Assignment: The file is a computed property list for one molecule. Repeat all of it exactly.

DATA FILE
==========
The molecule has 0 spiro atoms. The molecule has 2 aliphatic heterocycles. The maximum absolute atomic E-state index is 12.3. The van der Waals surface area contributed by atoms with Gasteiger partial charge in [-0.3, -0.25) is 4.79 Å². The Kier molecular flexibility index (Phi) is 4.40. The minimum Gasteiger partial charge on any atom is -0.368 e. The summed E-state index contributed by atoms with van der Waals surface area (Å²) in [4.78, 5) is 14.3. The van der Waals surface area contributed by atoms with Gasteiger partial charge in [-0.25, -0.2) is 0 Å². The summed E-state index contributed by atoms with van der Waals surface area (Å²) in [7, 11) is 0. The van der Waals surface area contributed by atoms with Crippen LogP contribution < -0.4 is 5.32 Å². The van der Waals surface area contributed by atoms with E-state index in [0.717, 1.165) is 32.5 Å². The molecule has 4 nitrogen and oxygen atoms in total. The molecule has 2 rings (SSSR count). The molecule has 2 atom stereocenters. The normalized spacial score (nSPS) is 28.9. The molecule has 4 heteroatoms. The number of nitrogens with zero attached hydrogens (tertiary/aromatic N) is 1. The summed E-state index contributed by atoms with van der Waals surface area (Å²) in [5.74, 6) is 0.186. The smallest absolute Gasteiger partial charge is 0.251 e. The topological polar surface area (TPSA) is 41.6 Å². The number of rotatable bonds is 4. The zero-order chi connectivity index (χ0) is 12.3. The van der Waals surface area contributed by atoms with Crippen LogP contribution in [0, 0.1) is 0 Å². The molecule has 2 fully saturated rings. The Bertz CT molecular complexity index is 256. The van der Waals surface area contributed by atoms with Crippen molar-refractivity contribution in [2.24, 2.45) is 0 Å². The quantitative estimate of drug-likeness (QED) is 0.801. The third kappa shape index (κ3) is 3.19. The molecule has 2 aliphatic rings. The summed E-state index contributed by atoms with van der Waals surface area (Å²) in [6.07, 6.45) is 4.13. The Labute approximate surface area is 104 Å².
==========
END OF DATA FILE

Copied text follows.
The molecule has 0 spiro atoms. The molecule has 2 aliphatic heterocycles. The maximum absolute atomic E-state index is 12.3. The van der Waals surface area contributed by atoms with Gasteiger partial charge in [-0.3, -0.25) is 4.79 Å². The Kier molecular flexibility index (Phi) is 4.40. The minimum Gasteiger partial charge on any atom is -0.368 e. The summed E-state index contributed by atoms with van der Waals surface area (Å²) in [4.78, 5) is 14.3. The van der Waals surface area contributed by atoms with Gasteiger partial charge in [-0.25, -0.2) is 0 Å². The summed E-state index contributed by atoms with van der Waals surface area (Å²) in [7, 11) is 0. The van der Waals surface area contributed by atoms with Crippen LogP contribution < -0.4 is 5.32 Å². The van der Waals surface area contributed by atoms with E-state index in [0.717, 1.165) is 32.5 Å². The molecule has 4 nitrogen and oxygen atoms in total. The molecule has 2 rings (SSSR count). The molecule has 2 atom stereocenters. The normalized spacial score (nSPS) is 28.9. The molecule has 4 heteroatoms. The number of nitrogens with zero attached hydrogens (tertiary/aromatic N) is 1. The summed E-state index contributed by atoms with van der Waals surface area (Å²) in [5.74, 6) is 0.186. The smallest absolute Gasteiger partial charge is 0.251 e. The topological polar surface area (TPSA) is 41.6 Å². The number of rotatable bonds is 4. The zero-order chi connectivity index (χ0) is 12.3. The van der Waals surface area contributed by atoms with Crippen LogP contribution in [0, 0.1) is 0 Å². The molecule has 2 fully saturated rings. The Bertz CT molecular complexity index is 256. The van der Waals surface area contributed by atoms with Crippen molar-refractivity contribution in [2.24, 2.45) is 0 Å². The quantitative estimate of drug-likeness (QED) is 0.801. The third kappa shape index (κ3) is 3.19. The molecule has 2 aliphatic rings. The summed E-state index contributed by atoms with van der Waals surface area (Å²) in [6.07, 6.45) is 4.13. The Labute approximate surface area is 104 Å².